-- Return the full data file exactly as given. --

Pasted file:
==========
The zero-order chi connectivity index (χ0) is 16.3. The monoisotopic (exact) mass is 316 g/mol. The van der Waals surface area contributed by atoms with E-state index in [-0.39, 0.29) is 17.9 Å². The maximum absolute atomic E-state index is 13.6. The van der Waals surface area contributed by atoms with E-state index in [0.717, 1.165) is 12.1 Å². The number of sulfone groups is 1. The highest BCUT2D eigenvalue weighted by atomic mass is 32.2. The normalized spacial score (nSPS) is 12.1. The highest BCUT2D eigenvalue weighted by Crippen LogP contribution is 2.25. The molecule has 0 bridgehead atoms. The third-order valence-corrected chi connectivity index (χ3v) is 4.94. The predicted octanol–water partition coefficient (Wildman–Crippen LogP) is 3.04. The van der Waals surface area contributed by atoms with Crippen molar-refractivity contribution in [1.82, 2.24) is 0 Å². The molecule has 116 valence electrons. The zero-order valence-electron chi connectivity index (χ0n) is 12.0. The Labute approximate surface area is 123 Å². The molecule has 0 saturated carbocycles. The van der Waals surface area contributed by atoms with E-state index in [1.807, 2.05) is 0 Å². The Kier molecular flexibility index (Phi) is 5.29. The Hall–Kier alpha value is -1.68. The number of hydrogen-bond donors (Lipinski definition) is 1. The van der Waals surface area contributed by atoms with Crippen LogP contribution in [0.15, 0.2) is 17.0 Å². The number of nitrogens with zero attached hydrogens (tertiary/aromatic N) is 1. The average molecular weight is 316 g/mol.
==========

The zero-order chi connectivity index (χ0) is 16.3. The monoisotopic (exact) mass is 316 g/mol. The van der Waals surface area contributed by atoms with E-state index in [-0.39, 0.29) is 17.9 Å². The maximum absolute atomic E-state index is 13.6. The van der Waals surface area contributed by atoms with E-state index in [0.717, 1.165) is 12.1 Å². The number of sulfone groups is 1. The highest BCUT2D eigenvalue weighted by atomic mass is 32.2. The normalized spacial score (nSPS) is 12.1. The highest BCUT2D eigenvalue weighted by Crippen LogP contribution is 2.25. The molecule has 0 bridgehead atoms. The third-order valence-corrected chi connectivity index (χ3v) is 4.94. The predicted octanol–water partition coefficient (Wildman–Crippen LogP) is 3.04. The van der Waals surface area contributed by atoms with Crippen molar-refractivity contribution in [1.82, 2.24) is 0 Å². The molecule has 116 valence electrons. The zero-order valence-electron chi connectivity index (χ0n) is 12.0. The Labute approximate surface area is 123 Å². The molecule has 0 saturated carbocycles. The van der Waals surface area contributed by atoms with E-state index in [1.807, 2.05) is 0 Å². The Kier molecular flexibility index (Phi) is 5.29. The Hall–Kier alpha value is -1.68. The number of hydrogen-bond donors (Lipinski definition) is 1. The van der Waals surface area contributed by atoms with Crippen LogP contribution in [0.15, 0.2) is 17.0 Å². The number of nitrogens with zero attached hydrogens (tertiary/aromatic N) is 1. The average molecular weight is 316 g/mol.